The play was written in 2013 as a response to a perceived crisis of political education in the UK. Many young adults seem to have a very flimsy notion of the history and character of our social democracy and of the progressive economic and political struggles that have brought it about, and how we got to be supposedly free citizens in a free country.
The Liberty Tree is deliberately aimed at these young people and is an attempt to help teachers and lectures to teach this potentially dry subject through the vehicle of drama, music and comedy. The play was first produced in Bath and London in 2015 by Public Domain Productions.
In the last century theatre played an important part in educating activists and inspiring radical politics. From the Workers Theatre Movement of the 1920’s and 30’s, The Unity Theatre movement that followed it, the ‘Angry Young Men’ of the 50’s and 60’s and their socialist realism, and the late 1970’s ‘agitprop’ companies such as Red Ladder, C.A.S.T and Belt And Braces, theatre has played an important role in the political discourse. Indeed, the arts and especially ‘story’, has always played a part in political discourse and the aesthetic of The Liberty Tree, is largely derived from the 18th century political cartoons of Gillray, Cruickshank and Hogarth, and the work of 19th century artists such as William Hone, Dickens, Walter Crane and Arthur Rackham who were in turn influenced by William Morris and the Arts & Crafts movement.
We also couldn’t ignore the ‘epic’ tradition of the German theatre makers of the Weimar Republic in the 1920’s, specifically, Bertholt Brecht, Erwin Piscator, John Heartfield and Ernst Toller. And inspired by these artists the impressionistic, mythical and historicised, Land Of Do What You Are Told, is an attempt to make explicit the similarities between the political struggles of today and those of the past 200 years.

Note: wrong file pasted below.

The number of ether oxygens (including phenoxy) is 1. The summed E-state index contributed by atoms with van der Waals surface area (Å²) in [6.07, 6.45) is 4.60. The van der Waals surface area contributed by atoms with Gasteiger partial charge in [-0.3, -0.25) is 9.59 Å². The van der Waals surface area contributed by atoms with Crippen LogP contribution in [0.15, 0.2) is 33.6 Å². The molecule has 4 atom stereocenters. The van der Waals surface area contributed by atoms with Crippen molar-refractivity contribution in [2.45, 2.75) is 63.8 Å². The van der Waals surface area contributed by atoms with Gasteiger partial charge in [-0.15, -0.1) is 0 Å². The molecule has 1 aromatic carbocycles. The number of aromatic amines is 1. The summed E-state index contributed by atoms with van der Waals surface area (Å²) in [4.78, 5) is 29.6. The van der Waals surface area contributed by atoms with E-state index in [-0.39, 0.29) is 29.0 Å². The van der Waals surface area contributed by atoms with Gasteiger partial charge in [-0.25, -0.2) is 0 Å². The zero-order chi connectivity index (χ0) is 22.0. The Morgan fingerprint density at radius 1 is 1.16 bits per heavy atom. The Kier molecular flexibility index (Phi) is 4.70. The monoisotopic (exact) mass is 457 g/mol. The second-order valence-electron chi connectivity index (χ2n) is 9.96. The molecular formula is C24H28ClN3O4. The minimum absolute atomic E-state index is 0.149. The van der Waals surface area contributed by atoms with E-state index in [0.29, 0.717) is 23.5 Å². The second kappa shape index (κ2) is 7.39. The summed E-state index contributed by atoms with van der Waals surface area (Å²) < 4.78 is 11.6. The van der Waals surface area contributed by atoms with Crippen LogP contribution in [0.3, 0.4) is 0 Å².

It will also become clear to any reader that the narrative structure of the play is a taken from The Wizard Of Oz, which is itself referencing the traditional narrative form of the ‘heroic journey’, as exemplified by Homer’s, Iliad. But this reference to The Wizard Of Oz, isn’t just technical, it’s also a statement of our primary commitment to create a show that entertains the audience. So while we hope teachers, lectures and students get a lot out of the play in terms of ideas and information, above all we hope you have a good time watching, reading, studying and performing the play.
In 2014 The Liberty Tree was one of the winners of the Script6 national playwriting competition run by The Space theatre in London and was subsequently produced in May/June 2015 in a co-production between Public Domain and Bath Spa University.
The play is now being developed as a teaching resource for secondary schools, Sixth Forms, FE Colleges and Universities.